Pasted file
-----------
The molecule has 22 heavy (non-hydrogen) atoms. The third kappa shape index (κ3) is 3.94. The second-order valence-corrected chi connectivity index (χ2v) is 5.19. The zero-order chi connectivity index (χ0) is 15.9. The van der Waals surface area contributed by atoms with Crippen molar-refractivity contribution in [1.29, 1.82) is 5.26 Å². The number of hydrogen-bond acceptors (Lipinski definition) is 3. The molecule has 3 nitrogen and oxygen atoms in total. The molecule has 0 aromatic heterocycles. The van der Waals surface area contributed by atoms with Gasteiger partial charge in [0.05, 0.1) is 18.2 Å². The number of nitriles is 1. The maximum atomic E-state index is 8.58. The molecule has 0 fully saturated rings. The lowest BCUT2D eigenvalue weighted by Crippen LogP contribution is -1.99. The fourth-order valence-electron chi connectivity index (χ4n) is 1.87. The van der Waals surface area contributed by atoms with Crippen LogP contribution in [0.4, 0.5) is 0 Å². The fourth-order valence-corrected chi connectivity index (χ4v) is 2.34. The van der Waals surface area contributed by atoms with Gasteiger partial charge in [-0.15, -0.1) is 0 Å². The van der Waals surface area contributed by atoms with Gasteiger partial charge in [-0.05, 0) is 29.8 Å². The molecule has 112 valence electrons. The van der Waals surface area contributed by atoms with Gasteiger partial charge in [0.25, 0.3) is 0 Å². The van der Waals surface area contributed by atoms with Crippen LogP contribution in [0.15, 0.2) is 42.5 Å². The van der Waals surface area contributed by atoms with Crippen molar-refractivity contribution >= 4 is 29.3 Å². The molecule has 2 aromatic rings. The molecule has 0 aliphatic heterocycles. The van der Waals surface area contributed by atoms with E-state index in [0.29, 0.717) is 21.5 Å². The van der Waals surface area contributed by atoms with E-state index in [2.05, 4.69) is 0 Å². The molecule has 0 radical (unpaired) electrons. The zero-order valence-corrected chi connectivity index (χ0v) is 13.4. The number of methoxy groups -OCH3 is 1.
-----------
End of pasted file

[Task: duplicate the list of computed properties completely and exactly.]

The molecule has 22 heavy (non-hydrogen) atoms. The third kappa shape index (κ3) is 3.94. The second-order valence-corrected chi connectivity index (χ2v) is 5.19. The zero-order chi connectivity index (χ0) is 15.9. The van der Waals surface area contributed by atoms with Crippen molar-refractivity contribution in [1.29, 1.82) is 5.26 Å². The number of hydrogen-bond acceptors (Lipinski definition) is 3. The molecule has 3 nitrogen and oxygen atoms in total. The molecule has 0 aromatic heterocycles. The van der Waals surface area contributed by atoms with Gasteiger partial charge in [0.05, 0.1) is 18.2 Å². The number of nitriles is 1. The maximum atomic E-state index is 8.58. The molecule has 0 fully saturated rings. The lowest BCUT2D eigenvalue weighted by Crippen LogP contribution is -1.99. The fourth-order valence-electron chi connectivity index (χ4n) is 1.87. The van der Waals surface area contributed by atoms with Crippen LogP contribution in [0.4, 0.5) is 0 Å². The fourth-order valence-corrected chi connectivity index (χ4v) is 2.34. The van der Waals surface area contributed by atoms with Gasteiger partial charge in [-0.15, -0.1) is 0 Å². The van der Waals surface area contributed by atoms with Gasteiger partial charge in [-0.05, 0) is 29.8 Å². The molecule has 112 valence electrons. The van der Waals surface area contributed by atoms with Gasteiger partial charge in [0.25, 0.3) is 0 Å². The van der Waals surface area contributed by atoms with Crippen LogP contribution in [0.15, 0.2) is 42.5 Å². The van der Waals surface area contributed by atoms with Crippen molar-refractivity contribution >= 4 is 29.3 Å². The molecule has 2 aromatic rings. The molecule has 0 aliphatic heterocycles. The van der Waals surface area contributed by atoms with E-state index in [0.29, 0.717) is 21.5 Å². The van der Waals surface area contributed by atoms with E-state index in [2.05, 4.69) is 0 Å². The molecule has 0 radical (unpaired) electrons. The zero-order valence-corrected chi connectivity index (χ0v) is 13.4. The number of methoxy groups -OCH3 is 1.